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Thursday, January 23, 2014
11:29 AM | Posted by Rick Skidmore |
DON’T BE AFRAID OF THE DARK!—THOUGHTS ON THE LECTIONARY PASSAGES FOR THE THIRD SUNDAY AFTER THE EPIPHANY (JANUARY 26, 2014)---BY JIM OGDEN
Lectionary Scriptures: Isaiah 9:1-4, Psalm 27:1, 4-9, I Corinthians 1:10-18, Matthew 4:12-23
In this epiphany season of light, we talk a lot about the light. It’s almost as if we are afraid to talk about the darkness. Are we afraid it will depress us? Would we rather ignore it? It certainly seems more uplifting to talk about resurrections than crucifixions.
At our lectionary breakfast this week, we tried to talk about the darkness---with surprising success. The discussion ranged from childhood fears of the dark to the social darkness of oppression. We talked about darkness as a feeling that weighs down upon us, about selfishness and self-centeredness, about division and conflict and fear---and many other things.
There’s plenty of darkness around us to talk about. At the same time, some who would attempt to comfort us remind us that darkness has no substance in and of itself. When you look up definitions of darkness, most of them define it negatively as “the absence of light.” When light is shined into the dark the darkness disappears, is overcome. Sometimes just naming the darkness can make it seem less frightful.
I could fill up several pages quoting scriptures that tell us not to be afraid. One might argue that the words “Be not afraid!” are a central message of what we call “Good News.” Since the lectionary Gospel lessons have us now in Matthew, I’ll just list a few of the many times fear is addressed in that Gospel.
When Jesus is sleeping through a storm that is pounding the disciples’ boat, they are afraid and wake him, pleading with him to do something. His first words are “Why are you afraid, you of little faith?” (Matthew 8:26) On another occasion we read, “ . . . when the disciples saw him walking on the sea, they were terrified . . . and they cried out in fear. But immediately Jesus spoke to them and said, “Take heart, it is I; do not be afraid.” (Matthew 14:26-27) When the women come to the tomb to prepare Jesus for burial, an angel appears to them and says, “Do not be afraid; I know that you are looking for Jesus who was crucified. He is not here; for he has been raised, . . .” When Jesus suddenly appears, he greets them and says, “Do not be afraid; go and tell my brothers to go to Galilee; there they will see me.” (Matthew 28:5-6, 9-10)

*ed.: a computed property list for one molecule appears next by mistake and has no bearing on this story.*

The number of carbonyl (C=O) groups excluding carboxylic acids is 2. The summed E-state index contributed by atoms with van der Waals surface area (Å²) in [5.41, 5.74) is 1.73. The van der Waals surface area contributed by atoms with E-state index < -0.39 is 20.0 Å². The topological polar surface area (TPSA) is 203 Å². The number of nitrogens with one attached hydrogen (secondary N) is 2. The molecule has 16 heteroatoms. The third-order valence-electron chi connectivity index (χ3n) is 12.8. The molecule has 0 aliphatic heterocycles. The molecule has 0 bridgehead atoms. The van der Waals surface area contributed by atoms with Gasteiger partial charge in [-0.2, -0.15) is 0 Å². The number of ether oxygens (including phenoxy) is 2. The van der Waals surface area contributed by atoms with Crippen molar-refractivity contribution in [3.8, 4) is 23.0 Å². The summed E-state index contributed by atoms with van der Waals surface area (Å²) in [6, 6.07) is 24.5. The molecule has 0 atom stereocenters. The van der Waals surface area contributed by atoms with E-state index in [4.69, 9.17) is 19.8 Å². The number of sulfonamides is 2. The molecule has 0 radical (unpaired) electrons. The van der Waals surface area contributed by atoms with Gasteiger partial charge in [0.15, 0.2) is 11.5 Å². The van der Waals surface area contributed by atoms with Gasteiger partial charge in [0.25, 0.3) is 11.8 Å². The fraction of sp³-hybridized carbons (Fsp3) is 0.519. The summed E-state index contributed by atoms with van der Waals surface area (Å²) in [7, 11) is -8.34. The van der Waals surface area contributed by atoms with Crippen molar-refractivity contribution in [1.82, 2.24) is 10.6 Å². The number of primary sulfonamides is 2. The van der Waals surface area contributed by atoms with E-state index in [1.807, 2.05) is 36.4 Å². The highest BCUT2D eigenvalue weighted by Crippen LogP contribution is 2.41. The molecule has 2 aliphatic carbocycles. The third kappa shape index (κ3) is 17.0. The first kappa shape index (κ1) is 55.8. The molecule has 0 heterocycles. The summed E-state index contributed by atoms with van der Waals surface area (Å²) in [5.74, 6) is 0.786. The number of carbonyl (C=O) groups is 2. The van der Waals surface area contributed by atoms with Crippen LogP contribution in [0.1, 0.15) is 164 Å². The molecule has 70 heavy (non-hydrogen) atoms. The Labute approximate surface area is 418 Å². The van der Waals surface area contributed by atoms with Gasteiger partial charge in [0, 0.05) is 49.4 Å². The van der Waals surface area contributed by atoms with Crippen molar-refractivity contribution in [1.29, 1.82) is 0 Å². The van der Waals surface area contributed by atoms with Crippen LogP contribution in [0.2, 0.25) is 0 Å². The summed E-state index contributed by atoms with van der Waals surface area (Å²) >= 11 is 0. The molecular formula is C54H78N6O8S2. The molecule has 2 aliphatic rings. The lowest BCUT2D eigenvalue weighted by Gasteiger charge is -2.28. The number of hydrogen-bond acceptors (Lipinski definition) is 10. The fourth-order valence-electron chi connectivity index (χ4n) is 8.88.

This week’s readings can help us understand light and darkness directly or indirectly.
Isaiah 9 is part of one of the great Messianic passages delivered by God’s prophets. Beyond the four verses of this week’s reading, we have the majestic description of a king who will be called “Wonderful Counselor, Mighty God, Everlasting Father, Prince of Peace.” (Isaiah 9:6) The words have been engraved in the minds of many who have heard or participated in the frequently performed Handel’s Messiah. The context in Isaiah is one of great darkness. “The people who walked in darkness have seen a great light; those who lived in a land of deep darkness on them has light shined.” (vs. 2)
If we went back to the end of the preceding chapter (chapter 8), we would read of a people who “will see only distress and darkness, the gloom of anguish; and they will be thrust into thick darkness.” (Isaiah 8:22) The message to these people is one of hope. They don’t need to be afraid of the dark. The very next words, at the beginning of chapter 9, are, “But there will be no gloom for those who were in anguish.” (Isaiah 9:1)
The Messianic words of Isaiah 9 were probably used as part of the ceremony when a new king came to the throne. We live in hope that each new leader who comes along will make things better. Some do; some don’t. Inaugurations remind us that new beginnings are always possible, and in that is hope. Eventually this hope got applied to a Messiah who would come to inaugurate a whole new era.
Early Christians looked upon Jesus and felt this hope arise again in their hearts. It is no accident that our Gospel lesson from Matthew quotes the first two verses of Isaiah 9 (see Matthew 4:14-46), applying them to Jesus.